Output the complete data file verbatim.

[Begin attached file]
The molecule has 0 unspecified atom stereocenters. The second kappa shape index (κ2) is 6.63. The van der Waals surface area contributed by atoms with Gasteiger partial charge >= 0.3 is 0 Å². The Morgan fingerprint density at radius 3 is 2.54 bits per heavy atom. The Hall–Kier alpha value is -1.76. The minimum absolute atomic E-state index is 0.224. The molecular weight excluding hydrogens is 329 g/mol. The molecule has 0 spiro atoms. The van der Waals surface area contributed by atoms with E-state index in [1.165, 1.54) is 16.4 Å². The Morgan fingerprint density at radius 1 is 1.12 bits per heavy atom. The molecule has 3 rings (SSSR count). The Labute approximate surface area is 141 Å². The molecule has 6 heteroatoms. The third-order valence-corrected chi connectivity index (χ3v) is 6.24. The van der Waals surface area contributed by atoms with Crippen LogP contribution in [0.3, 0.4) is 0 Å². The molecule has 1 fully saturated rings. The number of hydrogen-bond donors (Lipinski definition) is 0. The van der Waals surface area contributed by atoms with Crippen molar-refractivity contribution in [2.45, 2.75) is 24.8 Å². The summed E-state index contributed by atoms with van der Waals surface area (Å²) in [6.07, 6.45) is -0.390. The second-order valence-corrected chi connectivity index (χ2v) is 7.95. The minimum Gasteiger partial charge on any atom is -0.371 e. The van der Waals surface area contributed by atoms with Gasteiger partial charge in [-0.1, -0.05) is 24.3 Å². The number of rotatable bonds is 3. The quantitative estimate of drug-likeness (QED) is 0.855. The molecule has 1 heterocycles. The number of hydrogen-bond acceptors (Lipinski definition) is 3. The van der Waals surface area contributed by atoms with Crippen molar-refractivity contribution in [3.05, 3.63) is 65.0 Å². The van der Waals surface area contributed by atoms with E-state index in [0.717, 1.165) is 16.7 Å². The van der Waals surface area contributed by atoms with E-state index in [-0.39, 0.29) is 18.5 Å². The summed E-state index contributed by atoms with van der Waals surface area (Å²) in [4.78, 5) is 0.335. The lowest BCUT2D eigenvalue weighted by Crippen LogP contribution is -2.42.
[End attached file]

The molecule has 0 unspecified atom stereocenters. The second kappa shape index (κ2) is 6.63. The van der Waals surface area contributed by atoms with Gasteiger partial charge >= 0.3 is 0 Å². The Morgan fingerprint density at radius 3 is 2.54 bits per heavy atom. The Hall–Kier alpha value is -1.76. The minimum absolute atomic E-state index is 0.224. The molecular weight excluding hydrogens is 329 g/mol. The molecule has 0 spiro atoms. The van der Waals surface area contributed by atoms with E-state index in [1.165, 1.54) is 16.4 Å². The Morgan fingerprint density at radius 1 is 1.12 bits per heavy atom. The molecule has 3 rings (SSSR count). The Labute approximate surface area is 141 Å². The molecule has 6 heteroatoms. The third-order valence-corrected chi connectivity index (χ3v) is 6.24. The van der Waals surface area contributed by atoms with Crippen LogP contribution in [0.3, 0.4) is 0 Å². The molecule has 1 fully saturated rings. The number of hydrogen-bond donors (Lipinski definition) is 0. The van der Waals surface area contributed by atoms with Crippen molar-refractivity contribution in [2.45, 2.75) is 24.8 Å². The summed E-state index contributed by atoms with van der Waals surface area (Å²) in [6.07, 6.45) is -0.390. The second-order valence-corrected chi connectivity index (χ2v) is 7.95. The minimum Gasteiger partial charge on any atom is -0.371 e. The van der Waals surface area contributed by atoms with Gasteiger partial charge in [-0.1, -0.05) is 24.3 Å². The number of rotatable bonds is 3. The quantitative estimate of drug-likeness (QED) is 0.855. The molecule has 1 heterocycles. The number of hydrogen-bond acceptors (Lipinski definition) is 3. The van der Waals surface area contributed by atoms with Crippen molar-refractivity contribution in [3.05, 3.63) is 65.0 Å². The van der Waals surface area contributed by atoms with E-state index in [0.717, 1.165) is 16.7 Å². The van der Waals surface area contributed by atoms with E-state index in [-0.39, 0.29) is 18.5 Å². The summed E-state index contributed by atoms with van der Waals surface area (Å²) in [4.78, 5) is 0.335. The lowest BCUT2D eigenvalue weighted by Crippen LogP contribution is -2.42.